Spinnerbaits mimic bait fish by the use of one or more blades attached to the lure, which creates varying degrees of flash and vibration.
Spinnerbaits stimulate a predatory fish's lateral line system, a sensory organ that allows the fish to touch and feel objects at a distance. This sensory organ is what helps fish sense danger or locate prey.
Offset or overhead arm spinners are one of the most recognized lures in fishing. Popularized by tournament bass anglers, there is no shortage of shapes, sizes and colors for these types of spinning lures.
Unlike inline spinners, the body of an offset spinner does not rotate with the blade(s). The hook body of an offset spinner is molded to the bent overhead arm and blade(s), with a bent angle generally around 90 degrees.
The body of the lure usually has a colored jig-like skirt that surrounds the hook and can be paired with a soft plastic trailer for added effect.
In Oklahoma, offset spinners are generally used to target largemouth and smallmouth bass, but will catch an array of predatory fish.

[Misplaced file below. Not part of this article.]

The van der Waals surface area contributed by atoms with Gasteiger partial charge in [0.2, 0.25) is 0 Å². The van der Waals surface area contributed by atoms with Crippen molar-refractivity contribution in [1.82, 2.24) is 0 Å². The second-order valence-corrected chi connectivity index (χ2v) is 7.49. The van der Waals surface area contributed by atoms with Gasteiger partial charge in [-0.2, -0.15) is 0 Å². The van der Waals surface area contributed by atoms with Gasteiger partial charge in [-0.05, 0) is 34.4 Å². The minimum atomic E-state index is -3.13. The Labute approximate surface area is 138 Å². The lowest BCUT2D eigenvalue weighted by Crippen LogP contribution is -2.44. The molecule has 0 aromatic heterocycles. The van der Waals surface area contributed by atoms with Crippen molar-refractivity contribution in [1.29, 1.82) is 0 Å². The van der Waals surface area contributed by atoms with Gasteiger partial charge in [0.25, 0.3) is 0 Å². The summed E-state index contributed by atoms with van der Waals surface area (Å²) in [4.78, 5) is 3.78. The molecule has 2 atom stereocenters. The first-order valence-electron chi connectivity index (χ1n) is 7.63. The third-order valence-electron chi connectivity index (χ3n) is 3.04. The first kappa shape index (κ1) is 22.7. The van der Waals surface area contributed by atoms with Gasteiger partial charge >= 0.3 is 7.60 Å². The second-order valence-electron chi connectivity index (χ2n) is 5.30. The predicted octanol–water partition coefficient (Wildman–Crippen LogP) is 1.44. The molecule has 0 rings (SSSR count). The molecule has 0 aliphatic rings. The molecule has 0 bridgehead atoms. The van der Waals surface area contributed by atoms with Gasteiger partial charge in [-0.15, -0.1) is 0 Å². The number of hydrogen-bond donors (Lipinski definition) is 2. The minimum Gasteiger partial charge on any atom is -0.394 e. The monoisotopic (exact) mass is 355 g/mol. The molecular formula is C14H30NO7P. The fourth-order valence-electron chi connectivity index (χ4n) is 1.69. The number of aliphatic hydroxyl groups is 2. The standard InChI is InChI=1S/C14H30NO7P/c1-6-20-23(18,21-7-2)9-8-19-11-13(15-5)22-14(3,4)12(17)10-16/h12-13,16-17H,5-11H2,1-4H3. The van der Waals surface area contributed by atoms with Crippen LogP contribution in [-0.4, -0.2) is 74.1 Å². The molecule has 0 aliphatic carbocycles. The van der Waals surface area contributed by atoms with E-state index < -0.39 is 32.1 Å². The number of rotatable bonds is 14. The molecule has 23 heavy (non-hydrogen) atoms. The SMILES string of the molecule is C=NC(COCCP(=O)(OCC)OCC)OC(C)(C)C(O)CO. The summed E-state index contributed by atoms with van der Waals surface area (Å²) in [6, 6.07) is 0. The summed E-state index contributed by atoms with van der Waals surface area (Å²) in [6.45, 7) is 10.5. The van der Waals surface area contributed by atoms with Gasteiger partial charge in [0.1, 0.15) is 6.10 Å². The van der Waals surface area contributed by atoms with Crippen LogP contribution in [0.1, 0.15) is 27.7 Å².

Offset spinners can be hard to tell apart by color, size or body shape. What makes each lure unique is the style of blade that it uses.
There are four common blades on the market today: the Colorado blade, willowleaf blade, Indiana blade, and Oklahoma blade.
The Colorado blade is a round, spoon-shaped blade, designed for maximum vibration.
The willowleaf blade is long and narrow without a concave side and favors flash over vibration.
The Indiana blade is a hybrid of the Colorado and willowleaf blades, favoring a narrow width with a rounded shape.
The Oklahoma blade is a shortened, rounded variant of the willowleaf blade. For heavily pressured waters, the Oklahoma blade creates a sonic signature that is unlike the three more common blade types, and may be more likely to attract attention from predatory fish.
White and chartreuse are the most popular base colors for offset spinners with accents of blue, white, chartreuse and/or red.